Customer complaints are second chances

By | July 18, 2014

Customer complaints are second chances

I was in the car this morning and I had a sudden thought of call centres and they bear the brunt of the customer’s wrath (i.e. complaints). While most think of customer complaints as an awful thing, I came to realize that it is the exact opposite!

Your customer is acting as your employee (without being paid) and informing you (sometimes in an angry tone) about flaws in your services standards or product. Isn’t that wonderful? I guess the thought was inspired by my recent need to call’s call centre. It was a pleasant experience.


What inspired this thought

2 weeks ago, I needed to call call centre.

What happened was that I booked a flight (Tiger Air) on behalf of someone else to Manila through At the airport at 9pm, Tiger Air required credit card verification. Because the flight was booked through (i.e. my credit card was used to pay cheaptickets, and they used their credit card to pay Tiger), there was no way I could produce cheapticket’s credit card and that their call centre was already closed. Oh no….

As a result, I had to pay cash (same amount as the original booking), and Tiger refunding the amount to cheaptickets and cheaptickets refunding the amount to my credit card. It is still on going and I am guessing the whole process may take about 1 month.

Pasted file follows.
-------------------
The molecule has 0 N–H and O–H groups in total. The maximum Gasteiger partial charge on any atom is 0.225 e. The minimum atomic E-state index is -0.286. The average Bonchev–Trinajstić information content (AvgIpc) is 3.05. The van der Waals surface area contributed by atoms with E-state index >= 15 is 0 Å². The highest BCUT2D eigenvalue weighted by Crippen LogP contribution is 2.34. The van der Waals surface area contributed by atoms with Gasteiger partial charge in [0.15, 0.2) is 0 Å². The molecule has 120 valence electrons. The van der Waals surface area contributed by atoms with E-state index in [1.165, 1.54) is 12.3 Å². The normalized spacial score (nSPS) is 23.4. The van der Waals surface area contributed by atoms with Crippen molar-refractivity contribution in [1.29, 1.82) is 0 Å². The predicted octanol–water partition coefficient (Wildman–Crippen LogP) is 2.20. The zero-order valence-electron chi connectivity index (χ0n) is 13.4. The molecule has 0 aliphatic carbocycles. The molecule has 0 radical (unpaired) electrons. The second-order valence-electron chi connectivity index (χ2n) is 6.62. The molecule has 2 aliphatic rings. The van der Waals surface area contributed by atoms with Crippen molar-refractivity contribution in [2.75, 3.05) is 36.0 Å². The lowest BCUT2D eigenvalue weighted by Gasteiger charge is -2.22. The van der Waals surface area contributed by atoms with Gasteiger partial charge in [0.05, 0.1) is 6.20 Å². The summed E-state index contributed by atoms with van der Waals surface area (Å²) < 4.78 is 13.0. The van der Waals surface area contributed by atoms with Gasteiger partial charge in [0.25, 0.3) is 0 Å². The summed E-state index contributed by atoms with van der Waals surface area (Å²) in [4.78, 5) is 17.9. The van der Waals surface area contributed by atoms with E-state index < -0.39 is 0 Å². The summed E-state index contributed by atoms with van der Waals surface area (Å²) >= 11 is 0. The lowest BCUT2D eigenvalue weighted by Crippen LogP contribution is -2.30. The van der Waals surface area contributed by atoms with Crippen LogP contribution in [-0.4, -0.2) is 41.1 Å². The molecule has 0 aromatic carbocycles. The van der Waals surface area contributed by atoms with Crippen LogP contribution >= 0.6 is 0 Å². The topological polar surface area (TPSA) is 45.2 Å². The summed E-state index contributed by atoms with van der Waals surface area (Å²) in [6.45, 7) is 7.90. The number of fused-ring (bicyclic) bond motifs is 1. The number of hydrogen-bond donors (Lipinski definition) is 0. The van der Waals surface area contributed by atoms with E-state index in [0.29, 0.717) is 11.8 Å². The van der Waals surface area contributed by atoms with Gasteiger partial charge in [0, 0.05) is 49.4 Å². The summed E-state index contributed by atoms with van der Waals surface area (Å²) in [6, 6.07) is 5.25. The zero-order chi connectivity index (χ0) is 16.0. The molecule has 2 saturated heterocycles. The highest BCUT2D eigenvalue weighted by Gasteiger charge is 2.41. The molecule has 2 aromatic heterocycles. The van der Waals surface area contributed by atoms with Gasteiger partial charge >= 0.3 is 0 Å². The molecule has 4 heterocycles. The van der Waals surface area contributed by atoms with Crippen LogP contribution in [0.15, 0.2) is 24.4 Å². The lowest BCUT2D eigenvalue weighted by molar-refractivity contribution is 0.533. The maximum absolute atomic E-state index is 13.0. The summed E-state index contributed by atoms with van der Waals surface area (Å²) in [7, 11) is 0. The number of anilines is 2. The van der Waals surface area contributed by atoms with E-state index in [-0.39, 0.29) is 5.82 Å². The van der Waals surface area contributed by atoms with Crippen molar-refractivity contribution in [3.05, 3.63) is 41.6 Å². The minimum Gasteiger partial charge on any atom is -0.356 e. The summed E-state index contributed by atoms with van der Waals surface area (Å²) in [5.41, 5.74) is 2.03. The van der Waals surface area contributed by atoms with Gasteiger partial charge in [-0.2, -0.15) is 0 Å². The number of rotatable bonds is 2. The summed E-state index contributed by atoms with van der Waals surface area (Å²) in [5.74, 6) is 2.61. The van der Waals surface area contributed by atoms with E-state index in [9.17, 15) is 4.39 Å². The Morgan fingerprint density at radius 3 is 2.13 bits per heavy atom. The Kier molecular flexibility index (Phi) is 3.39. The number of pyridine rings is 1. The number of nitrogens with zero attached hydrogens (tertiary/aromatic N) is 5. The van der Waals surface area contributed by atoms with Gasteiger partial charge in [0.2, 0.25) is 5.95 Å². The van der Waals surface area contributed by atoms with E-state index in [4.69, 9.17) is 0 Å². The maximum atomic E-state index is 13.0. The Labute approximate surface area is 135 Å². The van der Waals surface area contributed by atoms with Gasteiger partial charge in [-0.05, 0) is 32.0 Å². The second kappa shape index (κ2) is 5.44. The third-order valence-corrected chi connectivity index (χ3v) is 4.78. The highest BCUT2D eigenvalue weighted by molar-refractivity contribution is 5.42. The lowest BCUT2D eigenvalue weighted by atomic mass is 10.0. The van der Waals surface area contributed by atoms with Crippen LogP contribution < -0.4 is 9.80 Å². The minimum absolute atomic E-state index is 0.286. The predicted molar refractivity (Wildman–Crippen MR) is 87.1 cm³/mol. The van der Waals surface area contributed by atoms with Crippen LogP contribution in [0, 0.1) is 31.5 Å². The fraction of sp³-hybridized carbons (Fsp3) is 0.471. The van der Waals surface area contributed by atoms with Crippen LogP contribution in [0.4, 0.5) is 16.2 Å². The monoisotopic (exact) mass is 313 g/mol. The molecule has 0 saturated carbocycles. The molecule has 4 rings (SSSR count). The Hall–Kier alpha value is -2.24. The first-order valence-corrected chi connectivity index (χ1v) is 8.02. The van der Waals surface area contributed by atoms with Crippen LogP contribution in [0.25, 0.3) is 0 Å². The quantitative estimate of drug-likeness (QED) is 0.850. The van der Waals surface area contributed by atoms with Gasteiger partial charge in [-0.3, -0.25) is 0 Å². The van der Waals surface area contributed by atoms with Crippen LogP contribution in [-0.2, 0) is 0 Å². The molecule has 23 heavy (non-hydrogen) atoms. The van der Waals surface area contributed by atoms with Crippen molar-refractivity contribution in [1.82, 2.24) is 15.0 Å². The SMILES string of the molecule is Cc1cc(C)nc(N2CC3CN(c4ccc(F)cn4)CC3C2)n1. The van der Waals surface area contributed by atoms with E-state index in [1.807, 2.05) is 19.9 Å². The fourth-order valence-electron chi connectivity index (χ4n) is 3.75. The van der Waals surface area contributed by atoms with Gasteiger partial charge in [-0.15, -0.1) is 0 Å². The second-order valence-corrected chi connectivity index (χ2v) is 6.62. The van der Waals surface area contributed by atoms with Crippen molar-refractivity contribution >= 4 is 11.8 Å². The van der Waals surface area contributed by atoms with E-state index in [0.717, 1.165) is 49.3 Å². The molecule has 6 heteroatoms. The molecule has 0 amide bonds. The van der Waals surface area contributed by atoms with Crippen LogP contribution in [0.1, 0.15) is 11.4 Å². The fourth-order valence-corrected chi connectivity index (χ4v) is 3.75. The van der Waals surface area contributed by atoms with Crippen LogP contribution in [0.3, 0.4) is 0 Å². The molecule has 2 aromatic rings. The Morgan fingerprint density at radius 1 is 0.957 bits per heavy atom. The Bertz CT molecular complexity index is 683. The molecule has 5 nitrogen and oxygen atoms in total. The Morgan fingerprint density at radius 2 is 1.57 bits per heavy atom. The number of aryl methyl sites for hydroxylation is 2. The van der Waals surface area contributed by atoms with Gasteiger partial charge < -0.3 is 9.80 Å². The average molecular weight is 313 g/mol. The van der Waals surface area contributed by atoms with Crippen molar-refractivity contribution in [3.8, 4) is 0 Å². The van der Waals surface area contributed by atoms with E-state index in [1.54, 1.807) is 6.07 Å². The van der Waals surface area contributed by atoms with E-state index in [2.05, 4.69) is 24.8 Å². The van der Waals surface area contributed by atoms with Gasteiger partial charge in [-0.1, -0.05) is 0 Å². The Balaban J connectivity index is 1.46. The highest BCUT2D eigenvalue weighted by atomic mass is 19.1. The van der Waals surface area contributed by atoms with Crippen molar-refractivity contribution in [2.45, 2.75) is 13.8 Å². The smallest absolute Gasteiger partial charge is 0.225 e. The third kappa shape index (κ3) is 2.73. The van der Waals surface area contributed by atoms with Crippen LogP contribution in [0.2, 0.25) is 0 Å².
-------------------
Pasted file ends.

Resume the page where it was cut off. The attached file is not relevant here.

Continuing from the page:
So back to the cheaptickets call centre, I was very fortunate to be served by a young Indian man (Their call centre is not in Singapore) who was extremely helpful. My previous experience calling the call centre was not so pleasant. The operator was less polite and impatient.

Moral of the story

Companies should take note: the fact that your customer bothers to call you to complain is a good sign. He or she is giving you a second chance to make amendments. Your customer (who is not employed by you, but instead paid to use your product or service) is now informing you of flaws in your business process, or service standards! They could have not bothered and told all their friends about their poor experience. And you’ll be wondering why your revenue is falling. Value your customer complaints!


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